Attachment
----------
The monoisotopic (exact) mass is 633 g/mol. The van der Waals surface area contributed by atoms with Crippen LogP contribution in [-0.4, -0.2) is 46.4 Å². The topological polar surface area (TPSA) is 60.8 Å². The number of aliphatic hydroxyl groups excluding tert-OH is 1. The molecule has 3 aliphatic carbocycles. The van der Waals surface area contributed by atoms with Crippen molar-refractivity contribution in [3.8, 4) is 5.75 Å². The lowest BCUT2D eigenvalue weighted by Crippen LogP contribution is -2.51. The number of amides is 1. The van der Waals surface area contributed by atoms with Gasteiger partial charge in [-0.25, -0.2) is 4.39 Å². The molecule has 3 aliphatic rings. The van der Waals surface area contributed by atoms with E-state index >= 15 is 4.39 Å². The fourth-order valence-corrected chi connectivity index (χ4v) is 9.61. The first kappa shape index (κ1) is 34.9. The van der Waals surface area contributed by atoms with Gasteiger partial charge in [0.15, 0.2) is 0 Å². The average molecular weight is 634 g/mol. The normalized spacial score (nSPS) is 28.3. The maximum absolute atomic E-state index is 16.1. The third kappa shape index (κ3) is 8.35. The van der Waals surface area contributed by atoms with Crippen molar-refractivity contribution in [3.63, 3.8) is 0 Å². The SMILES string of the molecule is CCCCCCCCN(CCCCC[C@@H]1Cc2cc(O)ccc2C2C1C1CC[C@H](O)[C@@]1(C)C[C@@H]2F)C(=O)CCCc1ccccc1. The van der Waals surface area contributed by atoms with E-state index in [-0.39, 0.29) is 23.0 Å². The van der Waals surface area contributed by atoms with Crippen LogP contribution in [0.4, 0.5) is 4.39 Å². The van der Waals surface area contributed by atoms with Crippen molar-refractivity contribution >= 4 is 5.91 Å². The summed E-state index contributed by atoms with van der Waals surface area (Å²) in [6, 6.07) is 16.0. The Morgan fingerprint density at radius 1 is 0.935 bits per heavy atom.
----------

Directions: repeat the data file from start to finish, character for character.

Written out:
The monoisotopic (exact) mass is 633 g/mol. The van der Waals surface area contributed by atoms with Crippen LogP contribution in [-0.4, -0.2) is 46.4 Å². The topological polar surface area (TPSA) is 60.8 Å². The number of aliphatic hydroxyl groups excluding tert-OH is 1. The molecule has 3 aliphatic carbocycles. The van der Waals surface area contributed by atoms with Crippen molar-refractivity contribution in [3.8, 4) is 5.75 Å². The lowest BCUT2D eigenvalue weighted by Crippen LogP contribution is -2.51. The number of amides is 1. The van der Waals surface area contributed by atoms with Gasteiger partial charge in [-0.25, -0.2) is 4.39 Å². The molecule has 3 aliphatic rings. The van der Waals surface area contributed by atoms with E-state index >= 15 is 4.39 Å². The fourth-order valence-corrected chi connectivity index (χ4v) is 9.61. The first kappa shape index (κ1) is 34.9. The van der Waals surface area contributed by atoms with Gasteiger partial charge in [0.15, 0.2) is 0 Å². The average molecular weight is 634 g/mol. The normalized spacial score (nSPS) is 28.3. The maximum absolute atomic E-state index is 16.1. The third kappa shape index (κ3) is 8.35. The van der Waals surface area contributed by atoms with Crippen molar-refractivity contribution in [3.63, 3.8) is 0 Å². The SMILES string of the molecule is CCCCCCCCN(CCCCC[C@@H]1Cc2cc(O)ccc2C2C1C1CC[C@H](O)[C@@]1(C)C[C@@H]2F)C(=O)CCCc1ccccc1. The van der Waals surface area contributed by atoms with E-state index in [-0.39, 0.29) is 23.0 Å². The van der Waals surface area contributed by atoms with Crippen LogP contribution in [0.4, 0.5) is 4.39 Å². The van der Waals surface area contributed by atoms with Crippen molar-refractivity contribution >= 4 is 5.91 Å². The summed E-state index contributed by atoms with van der Waals surface area (Å²) in [6, 6.07) is 16.0. The Morgan fingerprint density at radius 1 is 0.935 bits per heavy atom.